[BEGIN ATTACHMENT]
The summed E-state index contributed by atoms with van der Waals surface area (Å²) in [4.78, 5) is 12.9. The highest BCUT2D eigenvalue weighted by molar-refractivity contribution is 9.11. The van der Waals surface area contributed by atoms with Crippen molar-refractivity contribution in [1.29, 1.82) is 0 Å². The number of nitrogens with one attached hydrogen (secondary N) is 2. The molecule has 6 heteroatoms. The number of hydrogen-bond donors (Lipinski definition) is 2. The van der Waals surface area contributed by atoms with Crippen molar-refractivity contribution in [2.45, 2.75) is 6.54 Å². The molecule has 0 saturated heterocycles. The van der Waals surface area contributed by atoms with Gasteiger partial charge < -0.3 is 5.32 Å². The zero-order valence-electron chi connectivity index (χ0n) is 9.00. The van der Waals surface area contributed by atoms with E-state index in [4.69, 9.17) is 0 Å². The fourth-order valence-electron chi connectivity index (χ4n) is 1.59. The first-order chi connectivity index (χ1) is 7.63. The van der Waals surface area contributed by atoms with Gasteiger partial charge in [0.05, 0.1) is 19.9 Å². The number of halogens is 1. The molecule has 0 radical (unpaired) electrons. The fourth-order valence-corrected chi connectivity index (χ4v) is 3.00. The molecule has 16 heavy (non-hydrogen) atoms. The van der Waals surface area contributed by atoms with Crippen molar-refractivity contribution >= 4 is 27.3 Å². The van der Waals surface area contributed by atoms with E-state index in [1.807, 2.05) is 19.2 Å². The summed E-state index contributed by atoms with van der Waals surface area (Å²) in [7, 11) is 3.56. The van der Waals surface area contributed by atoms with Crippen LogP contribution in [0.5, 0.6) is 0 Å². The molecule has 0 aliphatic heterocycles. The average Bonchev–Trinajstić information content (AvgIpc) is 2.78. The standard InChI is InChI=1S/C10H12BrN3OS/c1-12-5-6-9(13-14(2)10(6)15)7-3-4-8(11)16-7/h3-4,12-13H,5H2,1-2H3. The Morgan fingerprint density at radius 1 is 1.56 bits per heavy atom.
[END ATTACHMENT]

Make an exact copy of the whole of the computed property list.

The summed E-state index contributed by atoms with van der Waals surface area (Å²) in [4.78, 5) is 12.9. The highest BCUT2D eigenvalue weighted by molar-refractivity contribution is 9.11. The van der Waals surface area contributed by atoms with Crippen molar-refractivity contribution in [1.29, 1.82) is 0 Å². The number of nitrogens with one attached hydrogen (secondary N) is 2. The molecule has 6 heteroatoms. The number of hydrogen-bond donors (Lipinski definition) is 2. The van der Waals surface area contributed by atoms with Crippen molar-refractivity contribution in [2.45, 2.75) is 6.54 Å². The molecule has 0 saturated heterocycles. The van der Waals surface area contributed by atoms with Gasteiger partial charge < -0.3 is 5.32 Å². The zero-order valence-electron chi connectivity index (χ0n) is 9.00. The van der Waals surface area contributed by atoms with E-state index in [4.69, 9.17) is 0 Å². The fourth-order valence-electron chi connectivity index (χ4n) is 1.59. The first-order chi connectivity index (χ1) is 7.63. The van der Waals surface area contributed by atoms with Gasteiger partial charge in [0.05, 0.1) is 19.9 Å². The number of halogens is 1. The molecule has 0 radical (unpaired) electrons. The fourth-order valence-corrected chi connectivity index (χ4v) is 3.00. The molecule has 16 heavy (non-hydrogen) atoms. The van der Waals surface area contributed by atoms with Crippen molar-refractivity contribution >= 4 is 27.3 Å². The van der Waals surface area contributed by atoms with E-state index in [1.807, 2.05) is 19.2 Å². The summed E-state index contributed by atoms with van der Waals surface area (Å²) in [7, 11) is 3.56. The van der Waals surface area contributed by atoms with Crippen LogP contribution in [0.5, 0.6) is 0 Å². The molecule has 0 aliphatic heterocycles. The average Bonchev–Trinajstić information content (AvgIpc) is 2.78. The standard InChI is InChI=1S/C10H12BrN3OS/c1-12-5-6-9(13-14(2)10(6)15)7-3-4-8(11)16-7/h3-4,12-13H,5H2,1-2H3. The Morgan fingerprint density at radius 1 is 1.56 bits per heavy atom.